Maker Lab Teams Devise New Tools

Cornell Tech Works with Roosevelt Island Seniors on Everyday Challenges

Updated 2 years ago David Stone

Cornell Tech & CBN/RI Senior Center Maker Lab creations on display
Cornell Tech & CBN/RI Senior Center Maker Lab creations on display
© David Stone / Roosevelt Island Daily

Recently, Cornell Tech, Weill Cornell Medicine and the CBN/RI Senior Center joined forces in a 3D printing workshop at Cornell Tech’s Maker Lab. Teachers, student facilitators and seniors trained as teams in various areas of product design including ideation, modeling, prototyping and testing, and finally 3D printing manufacturing. On Friday, April 27th, they showed off their results.

Cornell Tech's outreach within the Roosevelt Island community is extensive, starting with onsite technology teacher training at PS/IS 217 and continuing through active involvement with the Senior Center where they worked with participants to identify and create solutions for challenges specific to the elderly and physically challenged.

The idea was to come up with viable, easy-to-use products that make lives better.

"Seniors submitted real-life challenges prior to the course and each workshop group developed a product to tackle those issues," according Cornell Tech's spokesperson. "Some examples of the products designed include devices to help open doors and pill bottles called theStrap Wrench and a universal hinge for helping seniors using walkers easily hold grocery bags and other items."

Hoped for outcomes for all participants were...

  • Learn in a diverse team-based environment to think creatively and integrate constructive feedback into your work
  • Identify new fields or real-world problems and contexts that are worth investigating around digital fabrication
  • Learn how digitally-enabled ideas can be developed into solutions with broader societal impact
  • Learn about Design Thinking for physical prototyping
  • Gain an ability to articulate how digital fabrication can help inform your own research


Challenge # 1: How might we create a product which will help consumers remember everyday tasks?

This team went above and beyond. Paolina's troubles centered around forgetfulness, specifically about locking her door and remembering to take her keys with her when she went out. Her problems were worsened by difficulty in gripping the keys.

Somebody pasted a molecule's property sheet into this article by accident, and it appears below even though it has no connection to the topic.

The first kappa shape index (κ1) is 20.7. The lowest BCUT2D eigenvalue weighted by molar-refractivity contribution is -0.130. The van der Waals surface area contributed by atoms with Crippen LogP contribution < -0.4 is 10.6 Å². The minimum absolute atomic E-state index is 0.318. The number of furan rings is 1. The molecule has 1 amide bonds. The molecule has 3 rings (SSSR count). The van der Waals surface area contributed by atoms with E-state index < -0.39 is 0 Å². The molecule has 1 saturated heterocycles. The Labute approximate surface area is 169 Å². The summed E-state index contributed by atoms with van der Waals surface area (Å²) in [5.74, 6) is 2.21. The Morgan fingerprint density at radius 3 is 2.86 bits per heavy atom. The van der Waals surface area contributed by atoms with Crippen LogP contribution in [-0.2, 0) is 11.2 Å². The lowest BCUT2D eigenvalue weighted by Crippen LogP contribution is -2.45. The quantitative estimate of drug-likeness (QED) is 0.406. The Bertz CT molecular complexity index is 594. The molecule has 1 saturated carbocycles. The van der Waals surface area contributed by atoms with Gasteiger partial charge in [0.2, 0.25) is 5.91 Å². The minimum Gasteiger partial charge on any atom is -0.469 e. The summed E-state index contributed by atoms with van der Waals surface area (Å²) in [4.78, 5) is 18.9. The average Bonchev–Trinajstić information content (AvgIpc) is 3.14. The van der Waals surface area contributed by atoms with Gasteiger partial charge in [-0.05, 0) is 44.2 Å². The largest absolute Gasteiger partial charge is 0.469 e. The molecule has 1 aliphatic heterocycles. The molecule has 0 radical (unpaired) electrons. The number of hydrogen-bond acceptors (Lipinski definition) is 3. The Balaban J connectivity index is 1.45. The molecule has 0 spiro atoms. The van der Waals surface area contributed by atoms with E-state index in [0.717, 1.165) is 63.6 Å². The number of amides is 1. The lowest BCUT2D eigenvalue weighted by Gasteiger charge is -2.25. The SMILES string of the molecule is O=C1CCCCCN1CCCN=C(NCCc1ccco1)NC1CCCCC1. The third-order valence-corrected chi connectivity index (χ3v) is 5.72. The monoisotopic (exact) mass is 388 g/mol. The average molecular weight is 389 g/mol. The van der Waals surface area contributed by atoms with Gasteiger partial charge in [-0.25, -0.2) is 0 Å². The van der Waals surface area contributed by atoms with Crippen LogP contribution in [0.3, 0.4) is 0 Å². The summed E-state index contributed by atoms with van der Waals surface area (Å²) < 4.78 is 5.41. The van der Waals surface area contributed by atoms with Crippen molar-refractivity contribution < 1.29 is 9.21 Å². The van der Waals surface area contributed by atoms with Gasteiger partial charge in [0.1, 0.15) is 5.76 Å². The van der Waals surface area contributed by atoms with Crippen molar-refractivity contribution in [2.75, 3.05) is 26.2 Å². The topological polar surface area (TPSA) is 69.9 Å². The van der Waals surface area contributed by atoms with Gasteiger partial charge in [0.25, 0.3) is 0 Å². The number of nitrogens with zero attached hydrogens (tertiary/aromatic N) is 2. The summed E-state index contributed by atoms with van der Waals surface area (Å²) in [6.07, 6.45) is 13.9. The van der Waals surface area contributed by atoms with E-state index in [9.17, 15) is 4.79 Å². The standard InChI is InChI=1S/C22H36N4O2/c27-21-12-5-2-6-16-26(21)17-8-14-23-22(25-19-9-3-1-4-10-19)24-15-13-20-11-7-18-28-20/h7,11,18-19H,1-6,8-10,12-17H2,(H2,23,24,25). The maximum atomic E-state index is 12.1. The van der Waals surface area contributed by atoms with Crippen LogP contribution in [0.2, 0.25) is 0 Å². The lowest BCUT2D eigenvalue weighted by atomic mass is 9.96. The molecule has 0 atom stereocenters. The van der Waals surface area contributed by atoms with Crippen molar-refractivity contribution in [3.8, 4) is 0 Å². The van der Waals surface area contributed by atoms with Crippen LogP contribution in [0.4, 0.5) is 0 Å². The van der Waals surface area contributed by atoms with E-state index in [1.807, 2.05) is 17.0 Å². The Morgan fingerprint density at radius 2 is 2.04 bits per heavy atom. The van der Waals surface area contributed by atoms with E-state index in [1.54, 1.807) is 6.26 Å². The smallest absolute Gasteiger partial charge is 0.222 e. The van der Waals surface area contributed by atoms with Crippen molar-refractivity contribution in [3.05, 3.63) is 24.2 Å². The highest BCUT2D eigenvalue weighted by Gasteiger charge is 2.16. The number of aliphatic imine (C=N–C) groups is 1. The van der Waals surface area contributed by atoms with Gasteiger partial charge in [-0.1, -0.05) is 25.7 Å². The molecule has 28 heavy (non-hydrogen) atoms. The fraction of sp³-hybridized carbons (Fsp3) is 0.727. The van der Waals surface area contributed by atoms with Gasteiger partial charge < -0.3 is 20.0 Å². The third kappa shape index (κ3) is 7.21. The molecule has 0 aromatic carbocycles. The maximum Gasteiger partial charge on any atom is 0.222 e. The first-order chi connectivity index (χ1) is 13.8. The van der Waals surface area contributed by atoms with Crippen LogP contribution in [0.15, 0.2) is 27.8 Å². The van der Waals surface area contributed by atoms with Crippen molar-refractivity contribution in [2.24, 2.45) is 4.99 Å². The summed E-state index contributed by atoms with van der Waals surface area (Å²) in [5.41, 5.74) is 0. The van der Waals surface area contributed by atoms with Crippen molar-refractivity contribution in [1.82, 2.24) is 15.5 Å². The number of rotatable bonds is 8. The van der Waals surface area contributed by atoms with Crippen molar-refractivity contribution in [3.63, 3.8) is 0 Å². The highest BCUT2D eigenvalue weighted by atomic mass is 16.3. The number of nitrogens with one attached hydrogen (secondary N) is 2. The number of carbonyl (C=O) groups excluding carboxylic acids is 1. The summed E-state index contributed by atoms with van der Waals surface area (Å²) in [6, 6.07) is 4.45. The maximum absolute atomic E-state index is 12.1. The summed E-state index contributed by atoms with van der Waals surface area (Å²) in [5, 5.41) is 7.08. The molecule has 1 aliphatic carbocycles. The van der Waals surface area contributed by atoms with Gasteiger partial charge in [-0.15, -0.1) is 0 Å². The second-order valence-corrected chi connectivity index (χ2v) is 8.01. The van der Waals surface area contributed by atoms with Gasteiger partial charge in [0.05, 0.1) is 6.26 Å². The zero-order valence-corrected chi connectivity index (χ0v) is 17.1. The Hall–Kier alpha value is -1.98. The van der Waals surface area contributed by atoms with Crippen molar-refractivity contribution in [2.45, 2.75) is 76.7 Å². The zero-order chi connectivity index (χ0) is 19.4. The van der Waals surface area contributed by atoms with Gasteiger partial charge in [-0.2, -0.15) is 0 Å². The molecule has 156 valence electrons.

The team came up with a prototype tool, using molding clay. The tool, which has the key embedded at one end, adapts to the hand as needed without demanding fine dexterity. 

Judy Berdy demonstrates the key holding device her team created
Judy Berdy demonstrates the key holding device her team created
© David Stone / Roosevelt Island Daily

A finished version from the prototype will be paired with a battery powered sensor near the door that will signal an alert any time the door is opened without a key nearby, preventing Paolina and others like her from leaving home without a way to get back in.

Challenge#3: How might we develop a product to help our consumers with limited strength/dexterity to use household products.

In this example, Betty "...has hand weakness, stiff joints, and overall limited hand mobility and dexterity. Her medication makes her thirsty so she drinks water throughout the day. She carries a water bottle that she struggles to open and says she visits restrooms 'early and often.' She worries about getting stuck, unable to open a stall door."

As the team saw it, what they needed to create was a portable device that served multiple purposes to compensate for an array of difficulties caused by Betty's hand weakness.

Because there are products already on the market to assist with opening jars, for example, the team began with research on what was available, assessing strengths and deficiencies.

Ellen Polivy (right) with gripping tool her team devised
Ellen Polivy (right) with gripping tool her team devised
Photo courtesy of Cornell Tech Maker Lag

They came up with an ingenious design involving a strap extended to make a loop through an easy to grip handle. The strap is easily tightened around any object by tugging gently on one end and is secured in place by a locking mechanism that prevents its slipping free once set.

The tool is adaptable to large and small objects. It's exceptionally useful in that, turned one way, it helps loosen a bottle cap while, flipped around, it tightens the same cap.

It can also be used to turn door knobs, and is small and lightweight enough for Betty to carry with her wherever she goes.


A crowd filled a second floor room in the Tata Innovation Center as the creative teams showed off these and several other inventions aimed at relieving difficulties associated with aging.

The greater story is of how widely separated generations bridged a gap to share insight and meet individual needs with solutions of universal value.

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